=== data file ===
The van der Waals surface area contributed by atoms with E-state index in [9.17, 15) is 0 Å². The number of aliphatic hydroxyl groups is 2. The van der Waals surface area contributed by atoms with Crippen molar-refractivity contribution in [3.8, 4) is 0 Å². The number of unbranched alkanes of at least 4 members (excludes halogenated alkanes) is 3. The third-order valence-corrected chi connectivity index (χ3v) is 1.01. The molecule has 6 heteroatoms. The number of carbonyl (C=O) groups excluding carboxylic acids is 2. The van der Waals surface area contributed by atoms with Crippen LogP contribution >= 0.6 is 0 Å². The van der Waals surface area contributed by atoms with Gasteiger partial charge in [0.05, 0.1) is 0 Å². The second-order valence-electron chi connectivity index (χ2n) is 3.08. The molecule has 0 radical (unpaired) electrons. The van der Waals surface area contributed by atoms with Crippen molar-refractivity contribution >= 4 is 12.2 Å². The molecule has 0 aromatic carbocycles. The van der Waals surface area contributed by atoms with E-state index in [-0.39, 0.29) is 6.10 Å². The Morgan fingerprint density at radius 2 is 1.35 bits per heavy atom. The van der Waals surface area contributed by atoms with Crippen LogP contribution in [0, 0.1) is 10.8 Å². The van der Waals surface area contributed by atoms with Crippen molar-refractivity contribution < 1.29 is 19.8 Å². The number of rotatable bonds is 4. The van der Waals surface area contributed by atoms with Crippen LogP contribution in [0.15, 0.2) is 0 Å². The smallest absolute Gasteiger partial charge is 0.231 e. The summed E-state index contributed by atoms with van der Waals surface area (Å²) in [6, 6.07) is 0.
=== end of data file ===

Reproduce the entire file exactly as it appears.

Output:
The van der Waals surface area contributed by atoms with E-state index in [9.17, 15) is 0 Å². The number of aliphatic hydroxyl groups is 2. The van der Waals surface area contributed by atoms with Crippen molar-refractivity contribution in [3.8, 4) is 0 Å². The number of unbranched alkanes of at least 4 members (excludes halogenated alkanes) is 3. The third-order valence-corrected chi connectivity index (χ3v) is 1.01. The molecule has 6 heteroatoms. The number of carbonyl (C=O) groups excluding carboxylic acids is 2. The van der Waals surface area contributed by atoms with Crippen LogP contribution >= 0.6 is 0 Å². The van der Waals surface area contributed by atoms with Gasteiger partial charge in [0.05, 0.1) is 0 Å². The second-order valence-electron chi connectivity index (χ2n) is 3.08. The molecule has 0 radical (unpaired) electrons. The van der Waals surface area contributed by atoms with Crippen molar-refractivity contribution >= 4 is 12.2 Å². The molecule has 0 aromatic carbocycles. The van der Waals surface area contributed by atoms with E-state index in [-0.39, 0.29) is 6.10 Å². The Morgan fingerprint density at radius 2 is 1.35 bits per heavy atom. The van der Waals surface area contributed by atoms with Crippen LogP contribution in [0, 0.1) is 10.8 Å². The van der Waals surface area contributed by atoms with Crippen molar-refractivity contribution < 1.29 is 19.8 Å². The number of rotatable bonds is 4. The van der Waals surface area contributed by atoms with Crippen LogP contribution in [0.15, 0.2) is 0 Å². The smallest absolute Gasteiger partial charge is 0.231 e. The summed E-state index contributed by atoms with van der Waals surface area (Å²) in [6, 6.07) is 0.